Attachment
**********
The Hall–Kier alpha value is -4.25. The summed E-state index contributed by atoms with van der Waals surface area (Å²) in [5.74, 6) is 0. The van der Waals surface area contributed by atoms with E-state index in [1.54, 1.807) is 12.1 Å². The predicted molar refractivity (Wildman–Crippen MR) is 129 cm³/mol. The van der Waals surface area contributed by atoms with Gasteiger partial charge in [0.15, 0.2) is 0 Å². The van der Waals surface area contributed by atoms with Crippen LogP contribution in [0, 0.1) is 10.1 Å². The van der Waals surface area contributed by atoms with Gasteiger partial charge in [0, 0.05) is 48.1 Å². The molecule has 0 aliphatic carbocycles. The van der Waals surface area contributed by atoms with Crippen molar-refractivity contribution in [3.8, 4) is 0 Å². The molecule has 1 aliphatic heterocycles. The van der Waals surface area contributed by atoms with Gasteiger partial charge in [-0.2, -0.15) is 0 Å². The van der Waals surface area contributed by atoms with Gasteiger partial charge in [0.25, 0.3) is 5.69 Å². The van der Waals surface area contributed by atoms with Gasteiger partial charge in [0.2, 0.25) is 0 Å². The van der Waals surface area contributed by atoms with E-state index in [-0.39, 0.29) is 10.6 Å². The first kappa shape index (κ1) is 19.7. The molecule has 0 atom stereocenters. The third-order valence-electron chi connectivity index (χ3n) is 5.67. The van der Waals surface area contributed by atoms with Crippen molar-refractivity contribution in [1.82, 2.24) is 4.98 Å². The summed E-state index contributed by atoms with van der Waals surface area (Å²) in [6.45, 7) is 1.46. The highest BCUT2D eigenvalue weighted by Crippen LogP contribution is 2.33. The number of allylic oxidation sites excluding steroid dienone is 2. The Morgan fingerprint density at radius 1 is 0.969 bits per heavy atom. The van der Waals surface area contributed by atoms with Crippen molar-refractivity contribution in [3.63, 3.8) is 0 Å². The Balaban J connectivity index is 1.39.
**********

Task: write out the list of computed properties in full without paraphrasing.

The Hall–Kier alpha value is -4.25. The summed E-state index contributed by atoms with van der Waals surface area (Å²) in [5.74, 6) is 0. The van der Waals surface area contributed by atoms with E-state index in [1.54, 1.807) is 12.1 Å². The predicted molar refractivity (Wildman–Crippen MR) is 129 cm³/mol. The van der Waals surface area contributed by atoms with Gasteiger partial charge in [0.15, 0.2) is 0 Å². The van der Waals surface area contributed by atoms with Crippen LogP contribution in [0, 0.1) is 10.1 Å². The van der Waals surface area contributed by atoms with Gasteiger partial charge in [0, 0.05) is 48.1 Å². The molecule has 0 aliphatic carbocycles. The van der Waals surface area contributed by atoms with Crippen molar-refractivity contribution in [3.8, 4) is 0 Å². The molecule has 1 aliphatic heterocycles. The van der Waals surface area contributed by atoms with Gasteiger partial charge in [-0.2, -0.15) is 0 Å². The van der Waals surface area contributed by atoms with Gasteiger partial charge in [0.25, 0.3) is 5.69 Å². The van der Waals surface area contributed by atoms with Gasteiger partial charge in [0.2, 0.25) is 0 Å². The van der Waals surface area contributed by atoms with E-state index in [-0.39, 0.29) is 10.6 Å². The first kappa shape index (κ1) is 19.7. The molecule has 0 atom stereocenters. The third-order valence-electron chi connectivity index (χ3n) is 5.67. The van der Waals surface area contributed by atoms with Crippen molar-refractivity contribution in [1.82, 2.24) is 4.98 Å². The summed E-state index contributed by atoms with van der Waals surface area (Å²) in [6.45, 7) is 1.46. The highest BCUT2D eigenvalue weighted by Crippen LogP contribution is 2.33. The number of allylic oxidation sites excluding steroid dienone is 2. The Morgan fingerprint density at radius 1 is 0.969 bits per heavy atom. The van der Waals surface area contributed by atoms with Crippen molar-refractivity contribution in [3.63, 3.8) is 0 Å². The Balaban J connectivity index is 1.39.